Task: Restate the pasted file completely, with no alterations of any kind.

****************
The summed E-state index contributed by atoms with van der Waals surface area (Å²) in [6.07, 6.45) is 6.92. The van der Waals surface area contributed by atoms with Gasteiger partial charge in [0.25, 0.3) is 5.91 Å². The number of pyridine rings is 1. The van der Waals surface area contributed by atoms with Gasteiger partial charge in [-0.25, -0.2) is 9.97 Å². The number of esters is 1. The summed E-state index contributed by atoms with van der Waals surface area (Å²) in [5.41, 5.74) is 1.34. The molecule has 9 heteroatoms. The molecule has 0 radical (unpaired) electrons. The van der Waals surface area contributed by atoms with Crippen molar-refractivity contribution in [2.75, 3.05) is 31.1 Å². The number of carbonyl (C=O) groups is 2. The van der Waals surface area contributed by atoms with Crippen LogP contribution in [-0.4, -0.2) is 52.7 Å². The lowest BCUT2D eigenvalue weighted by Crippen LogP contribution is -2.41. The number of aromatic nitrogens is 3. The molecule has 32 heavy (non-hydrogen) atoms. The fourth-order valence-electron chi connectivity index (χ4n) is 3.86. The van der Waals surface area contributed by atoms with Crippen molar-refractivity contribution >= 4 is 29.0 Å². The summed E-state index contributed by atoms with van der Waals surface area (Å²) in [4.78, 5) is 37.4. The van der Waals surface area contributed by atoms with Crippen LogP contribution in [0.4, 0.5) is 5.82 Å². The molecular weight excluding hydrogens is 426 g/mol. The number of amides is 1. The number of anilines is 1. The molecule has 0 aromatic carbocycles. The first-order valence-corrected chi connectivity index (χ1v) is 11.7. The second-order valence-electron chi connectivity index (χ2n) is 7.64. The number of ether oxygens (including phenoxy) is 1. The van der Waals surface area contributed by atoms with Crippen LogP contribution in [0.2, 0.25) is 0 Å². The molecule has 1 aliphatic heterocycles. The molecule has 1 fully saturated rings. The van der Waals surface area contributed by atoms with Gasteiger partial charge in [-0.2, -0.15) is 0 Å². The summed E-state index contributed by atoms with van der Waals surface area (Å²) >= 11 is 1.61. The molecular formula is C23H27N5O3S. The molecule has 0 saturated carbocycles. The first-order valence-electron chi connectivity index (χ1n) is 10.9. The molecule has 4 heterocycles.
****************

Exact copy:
The summed E-state index contributed by atoms with van der Waals surface area (Å²) in [6.07, 6.45) is 6.92. The van der Waals surface area contributed by atoms with Gasteiger partial charge in [0.25, 0.3) is 5.91 Å². The number of pyridine rings is 1. The van der Waals surface area contributed by atoms with Gasteiger partial charge in [-0.25, -0.2) is 9.97 Å². The number of esters is 1. The summed E-state index contributed by atoms with van der Waals surface area (Å²) in [5.41, 5.74) is 1.34. The molecule has 9 heteroatoms. The molecule has 0 radical (unpaired) electrons. The van der Waals surface area contributed by atoms with Crippen molar-refractivity contribution in [2.75, 3.05) is 31.1 Å². The number of carbonyl (C=O) groups is 2. The van der Waals surface area contributed by atoms with Crippen LogP contribution in [-0.4, -0.2) is 52.7 Å². The lowest BCUT2D eigenvalue weighted by Crippen LogP contribution is -2.41. The number of aromatic nitrogens is 3. The molecule has 32 heavy (non-hydrogen) atoms. The fourth-order valence-electron chi connectivity index (χ4n) is 3.86. The van der Waals surface area contributed by atoms with Crippen molar-refractivity contribution >= 4 is 29.0 Å². The summed E-state index contributed by atoms with van der Waals surface area (Å²) in [4.78, 5) is 37.4. The van der Waals surface area contributed by atoms with Crippen LogP contribution in [0.4, 0.5) is 5.82 Å². The molecular weight excluding hydrogens is 426 g/mol. The number of amides is 1. The number of anilines is 1. The molecule has 0 aromatic carbocycles. The first-order valence-corrected chi connectivity index (χ1v) is 11.7. The second-order valence-electron chi connectivity index (χ2n) is 7.64. The number of ether oxygens (including phenoxy) is 1. The van der Waals surface area contributed by atoms with Crippen LogP contribution in [0.2, 0.25) is 0 Å². The molecule has 1 aliphatic heterocycles. The molecule has 1 fully saturated rings. The van der Waals surface area contributed by atoms with Gasteiger partial charge in [-0.2, -0.15) is 0 Å². The summed E-state index contributed by atoms with van der Waals surface area (Å²) >= 11 is 1.61. The molecular formula is C23H27N5O3S. The molecule has 0 saturated carbocycles. The first-order valence-electron chi connectivity index (χ1n) is 10.9. The molecule has 4 heterocycles.